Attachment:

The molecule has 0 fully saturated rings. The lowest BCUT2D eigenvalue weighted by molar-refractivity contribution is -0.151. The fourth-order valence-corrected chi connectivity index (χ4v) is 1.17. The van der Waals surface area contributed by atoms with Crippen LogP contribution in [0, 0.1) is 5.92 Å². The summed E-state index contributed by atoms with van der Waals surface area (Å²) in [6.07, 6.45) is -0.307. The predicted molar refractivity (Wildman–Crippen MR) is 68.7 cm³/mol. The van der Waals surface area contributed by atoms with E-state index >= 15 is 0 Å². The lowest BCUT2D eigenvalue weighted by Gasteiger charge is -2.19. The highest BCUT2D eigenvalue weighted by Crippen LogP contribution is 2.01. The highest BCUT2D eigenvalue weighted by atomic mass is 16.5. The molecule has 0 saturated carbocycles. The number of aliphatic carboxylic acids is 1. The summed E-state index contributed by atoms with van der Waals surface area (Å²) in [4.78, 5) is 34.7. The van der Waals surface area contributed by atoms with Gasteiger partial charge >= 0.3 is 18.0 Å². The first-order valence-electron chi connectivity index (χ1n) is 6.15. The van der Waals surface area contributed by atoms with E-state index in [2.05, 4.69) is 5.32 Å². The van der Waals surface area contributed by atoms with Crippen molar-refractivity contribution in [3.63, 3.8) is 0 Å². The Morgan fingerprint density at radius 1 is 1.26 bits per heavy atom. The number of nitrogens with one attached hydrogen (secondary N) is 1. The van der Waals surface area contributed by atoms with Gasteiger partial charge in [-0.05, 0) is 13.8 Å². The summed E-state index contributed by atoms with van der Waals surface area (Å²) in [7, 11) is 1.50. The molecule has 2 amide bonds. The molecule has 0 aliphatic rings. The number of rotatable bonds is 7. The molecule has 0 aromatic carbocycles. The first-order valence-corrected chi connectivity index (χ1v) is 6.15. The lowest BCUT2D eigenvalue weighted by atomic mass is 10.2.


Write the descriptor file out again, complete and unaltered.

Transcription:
The molecule has 0 fully saturated rings. The lowest BCUT2D eigenvalue weighted by molar-refractivity contribution is -0.151. The fourth-order valence-corrected chi connectivity index (χ4v) is 1.17. The van der Waals surface area contributed by atoms with Crippen LogP contribution in [0, 0.1) is 5.92 Å². The summed E-state index contributed by atoms with van der Waals surface area (Å²) in [6.07, 6.45) is -0.307. The predicted molar refractivity (Wildman–Crippen MR) is 68.7 cm³/mol. The van der Waals surface area contributed by atoms with E-state index >= 15 is 0 Å². The lowest BCUT2D eigenvalue weighted by Gasteiger charge is -2.19. The highest BCUT2D eigenvalue weighted by Crippen LogP contribution is 2.01. The highest BCUT2D eigenvalue weighted by atomic mass is 16.5. The molecule has 0 saturated carbocycles. The number of aliphatic carboxylic acids is 1. The summed E-state index contributed by atoms with van der Waals surface area (Å²) in [4.78, 5) is 34.7. The van der Waals surface area contributed by atoms with Gasteiger partial charge >= 0.3 is 18.0 Å². The first-order valence-electron chi connectivity index (χ1n) is 6.15. The van der Waals surface area contributed by atoms with E-state index in [2.05, 4.69) is 5.32 Å². The van der Waals surface area contributed by atoms with Crippen molar-refractivity contribution in [3.63, 3.8) is 0 Å². The Morgan fingerprint density at radius 1 is 1.26 bits per heavy atom. The number of nitrogens with one attached hydrogen (secondary N) is 1. The van der Waals surface area contributed by atoms with Gasteiger partial charge in [-0.05, 0) is 13.8 Å². The summed E-state index contributed by atoms with van der Waals surface area (Å²) in [7, 11) is 1.50. The molecule has 2 amide bonds. The molecule has 0 aliphatic rings. The number of rotatable bonds is 7. The molecule has 0 aromatic carbocycles. The first-order valence-corrected chi connectivity index (χ1v) is 6.15. The lowest BCUT2D eigenvalue weighted by atomic mass is 10.2.